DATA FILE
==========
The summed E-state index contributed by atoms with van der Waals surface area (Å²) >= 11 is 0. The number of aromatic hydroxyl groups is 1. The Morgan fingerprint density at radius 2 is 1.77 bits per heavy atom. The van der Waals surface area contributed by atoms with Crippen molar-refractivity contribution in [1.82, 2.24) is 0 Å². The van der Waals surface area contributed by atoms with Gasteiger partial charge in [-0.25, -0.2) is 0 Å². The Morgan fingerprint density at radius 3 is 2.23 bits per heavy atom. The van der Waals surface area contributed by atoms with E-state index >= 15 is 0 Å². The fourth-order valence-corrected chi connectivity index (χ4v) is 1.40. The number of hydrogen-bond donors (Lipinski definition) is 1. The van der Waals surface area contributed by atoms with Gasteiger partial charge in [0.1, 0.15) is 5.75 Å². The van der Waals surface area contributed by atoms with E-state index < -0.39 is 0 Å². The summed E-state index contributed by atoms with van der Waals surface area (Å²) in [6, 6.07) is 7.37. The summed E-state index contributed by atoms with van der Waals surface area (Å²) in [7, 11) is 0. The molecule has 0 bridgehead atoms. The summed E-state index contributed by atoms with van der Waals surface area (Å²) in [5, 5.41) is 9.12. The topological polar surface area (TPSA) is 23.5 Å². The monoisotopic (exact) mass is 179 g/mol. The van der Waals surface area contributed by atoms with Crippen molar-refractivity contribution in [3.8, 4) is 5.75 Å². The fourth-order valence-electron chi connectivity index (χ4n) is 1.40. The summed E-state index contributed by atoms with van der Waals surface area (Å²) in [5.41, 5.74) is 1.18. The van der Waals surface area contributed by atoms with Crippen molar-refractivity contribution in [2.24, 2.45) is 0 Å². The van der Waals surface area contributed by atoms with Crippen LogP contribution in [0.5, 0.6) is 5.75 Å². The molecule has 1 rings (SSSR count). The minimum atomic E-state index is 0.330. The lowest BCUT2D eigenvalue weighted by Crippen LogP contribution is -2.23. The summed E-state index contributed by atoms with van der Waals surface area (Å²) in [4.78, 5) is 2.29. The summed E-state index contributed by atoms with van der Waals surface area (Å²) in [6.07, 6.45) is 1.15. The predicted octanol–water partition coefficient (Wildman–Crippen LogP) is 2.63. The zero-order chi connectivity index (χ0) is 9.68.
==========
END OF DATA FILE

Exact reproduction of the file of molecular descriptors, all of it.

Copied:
The summed E-state index contributed by atoms with van der Waals surface area (Å²) >= 11 is 0. The number of aromatic hydroxyl groups is 1. The Morgan fingerprint density at radius 2 is 1.77 bits per heavy atom. The van der Waals surface area contributed by atoms with Crippen molar-refractivity contribution in [1.82, 2.24) is 0 Å². The van der Waals surface area contributed by atoms with Gasteiger partial charge in [-0.25, -0.2) is 0 Å². The Morgan fingerprint density at radius 3 is 2.23 bits per heavy atom. The van der Waals surface area contributed by atoms with E-state index >= 15 is 0 Å². The fourth-order valence-corrected chi connectivity index (χ4v) is 1.40. The number of hydrogen-bond donors (Lipinski definition) is 1. The van der Waals surface area contributed by atoms with Gasteiger partial charge in [0.1, 0.15) is 5.75 Å². The van der Waals surface area contributed by atoms with E-state index < -0.39 is 0 Å². The summed E-state index contributed by atoms with van der Waals surface area (Å²) in [6, 6.07) is 7.37. The summed E-state index contributed by atoms with van der Waals surface area (Å²) in [7, 11) is 0. The molecule has 0 bridgehead atoms. The summed E-state index contributed by atoms with van der Waals surface area (Å²) in [5, 5.41) is 9.12. The topological polar surface area (TPSA) is 23.5 Å². The monoisotopic (exact) mass is 179 g/mol. The van der Waals surface area contributed by atoms with Crippen molar-refractivity contribution in [3.8, 4) is 5.75 Å². The fourth-order valence-electron chi connectivity index (χ4n) is 1.40. The summed E-state index contributed by atoms with van der Waals surface area (Å²) in [5.41, 5.74) is 1.18. The van der Waals surface area contributed by atoms with Crippen molar-refractivity contribution in [2.24, 2.45) is 0 Å². The van der Waals surface area contributed by atoms with Crippen LogP contribution in [0.5, 0.6) is 5.75 Å². The molecule has 1 rings (SSSR count). The minimum atomic E-state index is 0.330. The lowest BCUT2D eigenvalue weighted by Crippen LogP contribution is -2.23. The summed E-state index contributed by atoms with van der Waals surface area (Å²) in [4.78, 5) is 2.29. The summed E-state index contributed by atoms with van der Waals surface area (Å²) in [6.07, 6.45) is 1.15. The predicted octanol–water partition coefficient (Wildman–Crippen LogP) is 2.63. The zero-order chi connectivity index (χ0) is 9.68.